Analysis of PLP binding equilibrium of wild type PNPO. (a) The figure shows the PLP binding curve obtained with 100 nM PNPO (protein subunit concentration). Reported data are the average ± standard deviation of five independent measurements. Equation (4) (see Methods) was fitted to these data. (b) Binding stoichiometry analysis obtained with 1 μM (black symbols), 2 μM (red symbols) and 4 μM (blue symbols) protein subunit concentrations. Fluorescence change, expressed as fractional variation as a function of the [PLPtot]/[PNPO] ratio, is linear as shown by the continuous line, up to the stoichiometry point corresponding to the crossing with the horizontal dotted line. The vertical dotted line through the stoichiometry point indicates that about one PLP molecules binds per enzyme subunit. (c) DSF measurements with wild type PNPO in the presence of different PLP concentrations. Fluorescence change is expressed as fractional variation as a function of temperature. The experiment was carried out using 2 µM enzyme and increasing PLP concentrations (0, 0.78, 1.56, 3.13, 6.25, 12.5, 25 and 50 µM, as indicated by the arrow). The Boltzmann equation was fitted to thermal denaturation data to obtain melting temperatures. Each curve is the average of three independent experiments but, to clearly show the data, the standard error bars were not reported in the graph. In the upper inset, the saturation curve obtained by plotting the melting temperatures as a function of the PLP concentrations is shown. Data were analysed using the quadratic Eq. (5) (see Methods) to estimate the dissociation constant reported in Table 1. In the lower inset, the graph shows the first derivative (–dRFU/dT) of the fluorescence emission data reported in panel C. Images were generated using the software Prism 8 (GraphPad;

Moreover, the binding of PLP to human PNPO was also analysed using the DSF. When PNPO (2 µM) was heated in presence of different PLP concentrations, from 0.78 to 50 µM, the thermal stability of the protein increased (Fig. 6c). The estimated melting temperatures, resulting from fitting of data to the Boltzmann equation29, were plotted as a function of PLP concentration. The resulting saturation curve (Fig. 6c inset) was analysed using the quadratic Eq. (4) (see Methods) and gave a dissociation constant (KD2) of 3.2 ± 0.2 µM. Interestingly, this value is comparable to εKI (6.57 × 0.62 μM = 4.07 μM) determined from PLP inhibition kinetics and corresponding to PLP binding at the active site (Fig. 5b).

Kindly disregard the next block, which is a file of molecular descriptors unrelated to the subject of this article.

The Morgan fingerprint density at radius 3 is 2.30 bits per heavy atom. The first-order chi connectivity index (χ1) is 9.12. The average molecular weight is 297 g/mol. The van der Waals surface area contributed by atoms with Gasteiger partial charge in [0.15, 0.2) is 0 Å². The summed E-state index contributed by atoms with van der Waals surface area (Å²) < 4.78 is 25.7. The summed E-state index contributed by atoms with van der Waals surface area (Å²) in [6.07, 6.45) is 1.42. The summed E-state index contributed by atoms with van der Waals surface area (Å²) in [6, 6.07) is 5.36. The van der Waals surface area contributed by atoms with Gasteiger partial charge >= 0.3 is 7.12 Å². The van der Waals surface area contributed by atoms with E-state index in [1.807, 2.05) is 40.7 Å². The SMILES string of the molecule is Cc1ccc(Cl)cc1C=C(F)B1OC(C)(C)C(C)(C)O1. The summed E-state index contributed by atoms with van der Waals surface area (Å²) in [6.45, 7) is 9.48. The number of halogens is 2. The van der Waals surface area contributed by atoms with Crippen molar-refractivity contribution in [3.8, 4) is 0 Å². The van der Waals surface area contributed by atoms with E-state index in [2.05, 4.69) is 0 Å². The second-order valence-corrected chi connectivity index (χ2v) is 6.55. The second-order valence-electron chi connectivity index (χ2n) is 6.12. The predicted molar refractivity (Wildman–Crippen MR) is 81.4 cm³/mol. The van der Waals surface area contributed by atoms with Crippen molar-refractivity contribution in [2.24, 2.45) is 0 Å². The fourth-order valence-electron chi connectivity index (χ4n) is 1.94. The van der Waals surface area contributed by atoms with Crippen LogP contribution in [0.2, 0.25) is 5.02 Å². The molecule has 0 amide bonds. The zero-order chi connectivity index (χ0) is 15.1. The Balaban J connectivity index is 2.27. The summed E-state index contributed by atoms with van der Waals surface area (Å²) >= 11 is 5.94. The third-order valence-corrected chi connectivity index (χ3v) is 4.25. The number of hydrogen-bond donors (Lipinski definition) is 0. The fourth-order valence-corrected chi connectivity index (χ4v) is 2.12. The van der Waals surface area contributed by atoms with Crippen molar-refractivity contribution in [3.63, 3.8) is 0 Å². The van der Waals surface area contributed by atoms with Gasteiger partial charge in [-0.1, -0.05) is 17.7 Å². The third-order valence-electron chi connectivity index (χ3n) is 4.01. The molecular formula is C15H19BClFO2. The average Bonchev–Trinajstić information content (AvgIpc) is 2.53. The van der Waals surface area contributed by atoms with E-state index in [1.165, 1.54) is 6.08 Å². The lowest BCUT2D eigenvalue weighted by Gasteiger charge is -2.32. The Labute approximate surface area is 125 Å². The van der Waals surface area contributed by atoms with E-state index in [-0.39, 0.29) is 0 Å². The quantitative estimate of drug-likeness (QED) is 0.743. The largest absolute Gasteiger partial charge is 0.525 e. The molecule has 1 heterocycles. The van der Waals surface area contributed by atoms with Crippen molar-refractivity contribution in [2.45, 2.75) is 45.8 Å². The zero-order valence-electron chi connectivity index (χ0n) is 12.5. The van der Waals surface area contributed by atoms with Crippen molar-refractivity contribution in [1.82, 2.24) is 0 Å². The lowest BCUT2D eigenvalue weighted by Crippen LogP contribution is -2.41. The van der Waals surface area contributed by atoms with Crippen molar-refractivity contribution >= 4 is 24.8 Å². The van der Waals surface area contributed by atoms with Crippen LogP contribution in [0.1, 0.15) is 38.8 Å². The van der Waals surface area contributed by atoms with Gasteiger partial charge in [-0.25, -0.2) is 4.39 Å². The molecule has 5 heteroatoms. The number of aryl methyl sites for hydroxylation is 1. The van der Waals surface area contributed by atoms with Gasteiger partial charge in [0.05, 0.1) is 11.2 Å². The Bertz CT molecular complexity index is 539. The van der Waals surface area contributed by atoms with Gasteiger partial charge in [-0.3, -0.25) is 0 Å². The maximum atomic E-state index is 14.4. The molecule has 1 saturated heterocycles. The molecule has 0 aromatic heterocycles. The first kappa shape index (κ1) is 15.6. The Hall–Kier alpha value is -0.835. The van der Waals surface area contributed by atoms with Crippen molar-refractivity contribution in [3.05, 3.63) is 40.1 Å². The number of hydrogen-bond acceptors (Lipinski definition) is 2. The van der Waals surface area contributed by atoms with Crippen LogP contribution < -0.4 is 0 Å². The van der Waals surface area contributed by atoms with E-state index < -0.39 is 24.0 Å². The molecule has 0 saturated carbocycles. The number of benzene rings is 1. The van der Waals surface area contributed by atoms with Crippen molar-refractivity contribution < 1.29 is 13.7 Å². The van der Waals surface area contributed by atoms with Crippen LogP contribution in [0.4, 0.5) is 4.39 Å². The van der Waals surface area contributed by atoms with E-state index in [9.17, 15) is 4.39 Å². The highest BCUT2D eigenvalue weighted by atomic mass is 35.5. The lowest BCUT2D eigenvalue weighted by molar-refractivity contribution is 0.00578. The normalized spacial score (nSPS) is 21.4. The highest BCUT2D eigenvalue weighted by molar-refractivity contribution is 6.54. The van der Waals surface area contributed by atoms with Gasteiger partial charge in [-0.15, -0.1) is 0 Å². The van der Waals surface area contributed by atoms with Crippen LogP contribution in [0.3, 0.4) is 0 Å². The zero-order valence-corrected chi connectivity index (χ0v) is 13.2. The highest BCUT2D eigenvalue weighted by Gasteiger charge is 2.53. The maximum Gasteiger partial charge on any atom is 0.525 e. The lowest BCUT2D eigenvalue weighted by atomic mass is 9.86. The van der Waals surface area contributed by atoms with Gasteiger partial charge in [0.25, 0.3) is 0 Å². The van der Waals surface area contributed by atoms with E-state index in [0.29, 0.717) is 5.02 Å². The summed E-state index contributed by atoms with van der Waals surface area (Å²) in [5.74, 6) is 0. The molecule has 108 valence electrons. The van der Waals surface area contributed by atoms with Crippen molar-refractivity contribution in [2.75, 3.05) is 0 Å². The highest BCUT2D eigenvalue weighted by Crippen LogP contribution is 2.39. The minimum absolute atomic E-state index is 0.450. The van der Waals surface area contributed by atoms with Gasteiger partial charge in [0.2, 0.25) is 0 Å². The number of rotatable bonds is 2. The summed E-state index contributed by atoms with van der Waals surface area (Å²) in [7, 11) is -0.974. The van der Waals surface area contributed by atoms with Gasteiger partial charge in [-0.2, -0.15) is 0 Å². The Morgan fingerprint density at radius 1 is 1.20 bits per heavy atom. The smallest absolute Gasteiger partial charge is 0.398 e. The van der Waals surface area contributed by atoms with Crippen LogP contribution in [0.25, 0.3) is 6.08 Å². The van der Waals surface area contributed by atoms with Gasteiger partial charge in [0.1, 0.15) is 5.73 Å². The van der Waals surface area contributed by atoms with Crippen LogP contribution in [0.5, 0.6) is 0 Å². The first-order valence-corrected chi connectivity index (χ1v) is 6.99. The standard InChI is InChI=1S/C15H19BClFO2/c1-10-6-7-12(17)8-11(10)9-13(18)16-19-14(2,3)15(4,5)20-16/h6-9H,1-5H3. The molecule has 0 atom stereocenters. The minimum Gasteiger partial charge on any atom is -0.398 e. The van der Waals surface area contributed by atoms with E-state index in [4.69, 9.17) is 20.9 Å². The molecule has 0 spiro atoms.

PLP binding and allosteric inhibition in PNPO variants

The two fluorimetric methods used to determine PLP binding to wild type PNPO were also applied to the G118R, R141C, R225H, R116Q/R225H, and X262Q variants (Supplementary Figs S4 and S5); the calculated KD1 and KD2 values are reported in Table 1. Concerning the PLP high affinity binding site, the KD1 values measured using FMN fluorescence emission were the same as that of wild type PNPO for all variants, except for G118R, whose KD1 was lower (0.26 ± 0.01 μM). With all variants, DSF measurements revealed an increase of thermal stability upon binding of PLP, except in the case of the G118R and X262Q variants, for which the addition of PLP had no effect on the melting temperature (Fig. 7a and Supplementary Fig. S5). As with wild type PNPO, the increase of Tm values as a function of PLP concentration showed a hyperbolic behaviour, allowing estimate of a dissociation constant (Table 1). These KD2 values were in the range of that of the wild type enzyme, except in the case of the R225H variant, which showed a higher value (Table 1). The ability of all variants to bind PLP at the high affinity binding site suggests that they have maintained the allosteric inhibition observed in the wild type enzyme. To confirm this hypothesis, the kinetics of PLP formation obtained in TRIS buffer was compared with that observed in HEPES buffer with all variants, except with the X262Q variant, which has no activity (Fig. 7b and Supplementary Fig. S6). The results clearly show that, in all cases, PLP accumulation in HEPES buffer determines an inhibition of the enzyme activity, as described before for the wild type enzyme. A further kinetic characterisation was performed with the R225H PNPO variant. In particular, we observed that, as for wild type PNPO (Fig. 3d), adding exogenous PLP (from 0.19 to 6 μM) in HEPES buffer (Fig. 7c) makes the first deceleration phase disappear.

Figure 7
figure 7

PLP binding and allosteric properties of the PNPO R225H variant. (a) Fluorescence change expressed as fractional variation is plotted as a function of temperature. The experimental conditions were the same as those reported in Fig. 6c. The curves are the result of three independent experiments but, to better show the data, the standard error bars were not reported in the graph. In the upper inset, the saturation curve obtained by plotting the melting temperatures as a function of the PLP concentrations is shown. Data were analysed using the quadratic Eq. (4) (see Methods) to estimate the dissociation constant reported in Table 1. In the lower inset, first derivative (–dRFU/dT) of the same data reported in panel A. Kinetic studies of R225H variant. (b) Comparison of kinetics carried out in 50 mM TRIS–HCl and 50 mM Na-HEPES buffers at pH 7.6, obtained using 0.5 μM enzyme and 60 μM PNP. (c) Kinetics obtained by the addition of increasing concentrations of exogenous PLP (0, 0.19, 0.38, 0.75, 1.5, 3 and 6 µM, as indicated by the pointing down arrow) to reactions. The experiments were carried out with 1 μM enzyme and 60 μM PNP. A decreasing hyperbolic equation was fitted to the initial velocity of the reaction as a function of PLP concentration (inset). Images were generated using the software Prism 8 (GraphPad;